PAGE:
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An interview with Robbie McEwen, January 20, 2004

Easing the tension

By Gabriella Ekström in Adelaide

Robbie McEwen
Photo ©: Mark Gunter

Before the start of Jacob's Creek Tour Down Under's opening criterium, Cyclingnews sat down with Robbie McEwen to sort out the ongoing rumours about his current form. Robbie, who won the Surfers Paradise Crit and the Launceston Intl. Classic before crashing and hurting his hip in the Jayco Bay Classic, didn't seem to be very concerned with the gossip about his pre-season performances.

"As far as I'm concerned, I'm on schedule with things," he said from his sofa in the foyer of the Adelaide Hilton. "I did ride four of the five races that the Bay Classic consist of, and I crashed in the first. I also felt a bit sick, and I had to get myself some rest after that race. The weekend after was the national championships, and by then I felt better already. The nationals were ridden on a circuit that didn't suit me, but I don't think there was anything wrong with my ride there, although I wasn't at the top of my condition. I guess that people are getting used to me winning at the Bay Classics, and when I don't do it, people think I'm creeping."

"The truth is, I haven't really prepared to be in top form right now. Some years I've been flying at this time, and been even better come February. Now I'm looking to reach top form in March since I'm targeting races like Het Volk and Milano-San Remo."

Having sorted that out, Robbie was keen to get on with the first TDU stage, a 50 kilometre criterium in central Adelaide. "It's the first race of the season for a lot of riders, and there's always a lot of tension before you get under way with it and get a feeling of the speed. It's also a good opportunity for me today to get a win to start my season with."

Five hours later, Robbie was back in the sofa, with another win added to his palmares. Although Robbie was no surprise winner, the way the race ended certainly raised a few eyebrows. After the major break went, the peloton sat up, and with just a few more laps to race, it was uncertain weather they would be caught by the 12 man break that was closing in on them.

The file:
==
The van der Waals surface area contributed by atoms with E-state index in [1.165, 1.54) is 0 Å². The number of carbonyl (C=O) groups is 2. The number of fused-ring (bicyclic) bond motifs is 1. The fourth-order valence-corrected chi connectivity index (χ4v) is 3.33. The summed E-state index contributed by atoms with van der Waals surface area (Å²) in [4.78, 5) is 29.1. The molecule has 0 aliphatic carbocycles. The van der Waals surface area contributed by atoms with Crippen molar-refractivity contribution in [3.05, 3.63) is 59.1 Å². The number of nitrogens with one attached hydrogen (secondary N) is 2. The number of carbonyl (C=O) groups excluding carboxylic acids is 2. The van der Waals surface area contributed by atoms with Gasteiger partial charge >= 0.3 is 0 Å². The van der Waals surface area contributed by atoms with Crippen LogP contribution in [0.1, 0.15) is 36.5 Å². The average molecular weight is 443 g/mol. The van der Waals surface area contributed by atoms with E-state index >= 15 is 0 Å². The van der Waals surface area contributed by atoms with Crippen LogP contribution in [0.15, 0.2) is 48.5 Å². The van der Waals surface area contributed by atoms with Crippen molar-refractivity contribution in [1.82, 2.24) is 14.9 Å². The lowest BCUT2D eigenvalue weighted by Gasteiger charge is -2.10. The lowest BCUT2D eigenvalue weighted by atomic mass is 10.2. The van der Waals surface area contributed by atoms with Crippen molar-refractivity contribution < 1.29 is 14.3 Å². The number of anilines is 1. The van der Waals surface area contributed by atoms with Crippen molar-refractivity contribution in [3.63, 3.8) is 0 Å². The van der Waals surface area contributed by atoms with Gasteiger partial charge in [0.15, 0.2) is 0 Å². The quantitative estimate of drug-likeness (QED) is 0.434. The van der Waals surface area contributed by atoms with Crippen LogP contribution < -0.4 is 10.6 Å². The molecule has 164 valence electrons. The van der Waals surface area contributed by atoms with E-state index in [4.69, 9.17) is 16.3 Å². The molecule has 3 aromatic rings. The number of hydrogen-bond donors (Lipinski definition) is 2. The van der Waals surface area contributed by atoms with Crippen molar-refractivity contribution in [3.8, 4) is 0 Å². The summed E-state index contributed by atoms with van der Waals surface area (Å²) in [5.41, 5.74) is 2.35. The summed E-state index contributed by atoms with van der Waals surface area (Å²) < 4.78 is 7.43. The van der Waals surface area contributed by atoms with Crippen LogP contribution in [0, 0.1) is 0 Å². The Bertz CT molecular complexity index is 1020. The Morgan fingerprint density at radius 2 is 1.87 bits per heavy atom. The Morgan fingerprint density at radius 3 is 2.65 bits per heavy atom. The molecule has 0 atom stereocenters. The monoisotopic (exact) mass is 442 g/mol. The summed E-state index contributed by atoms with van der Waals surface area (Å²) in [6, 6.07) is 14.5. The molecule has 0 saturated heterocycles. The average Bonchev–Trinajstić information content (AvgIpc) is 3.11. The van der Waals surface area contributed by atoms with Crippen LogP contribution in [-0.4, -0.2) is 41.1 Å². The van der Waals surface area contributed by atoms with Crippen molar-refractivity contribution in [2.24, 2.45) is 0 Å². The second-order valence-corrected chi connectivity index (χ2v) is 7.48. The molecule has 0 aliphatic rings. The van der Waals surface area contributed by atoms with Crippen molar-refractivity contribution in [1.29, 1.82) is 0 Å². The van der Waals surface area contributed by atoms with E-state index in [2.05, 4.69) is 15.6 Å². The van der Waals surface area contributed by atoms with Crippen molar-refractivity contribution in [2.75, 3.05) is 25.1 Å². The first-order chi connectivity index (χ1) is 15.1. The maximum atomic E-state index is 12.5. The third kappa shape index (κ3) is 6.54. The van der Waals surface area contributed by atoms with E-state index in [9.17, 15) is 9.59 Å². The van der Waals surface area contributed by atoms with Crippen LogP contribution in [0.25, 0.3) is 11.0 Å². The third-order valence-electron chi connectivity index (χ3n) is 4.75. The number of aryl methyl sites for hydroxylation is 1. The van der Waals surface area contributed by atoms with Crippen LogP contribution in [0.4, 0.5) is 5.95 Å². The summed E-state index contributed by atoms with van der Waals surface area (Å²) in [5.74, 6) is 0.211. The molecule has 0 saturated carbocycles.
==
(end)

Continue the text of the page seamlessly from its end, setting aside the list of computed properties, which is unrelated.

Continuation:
Winning
Photo ©: Mark Gunter

"For a while, it looked like we would possibly stay behind the peloton," McEwen, who was in the break, said. "Apparently the commissaries were talking about removing them, but seemingly that message wasn't passed on to the riders, so nothing really happened. They are professionals though, so they should know what to do, but it was all a bit confusing. David McKenzie attacked and just got through, while the rest of us were caught. We chased McKenzie down in the second last straight, but the peloton sort of got on his wheel, when they should rather have sat up. We finally got through, but there was people everywhere where they shouldn't be."

"Before that, I think our break formed pretty easily, like they normally do here at Tour Down Under. A group gets away, and everyone seem to think, 'Thank God'. I attacked once myself, really just to try and hurt a few guys legs, and then Portal and McKenzie attacked, but I gambled on that it would stay together until the end. It did, and I got on Brownie's wheel when he started his sprint. He started pretty early, we were just getting out from the last corner, so I stayed where I was, trying to wait a bit longer."

Whether he has proven a point or not, Robbie already looked ahead to another possible stage win. "I'm happy with my race today, and it always feels good to start your year with a win. I think that all the talking that has been going around about me being off form hasn't really been to my disadvantage either, because it does take pressure off me. I will be wearing the jersey tomorrow, but I'm not really leading the race since I don't have a time advantage over the others.

"I haven't really checked the course out that much yet. We will be going up Checkers Hill on tomorrow's stage, and that's a pretty steep one, and there's usually a lot of action before that climb, but I don't really expect any breaks to go until after. That stage will be pretty crucial for the GC. If I'm good, I'll ride aggressively, trying to get into a break, and if I'm not, we'll chase them."

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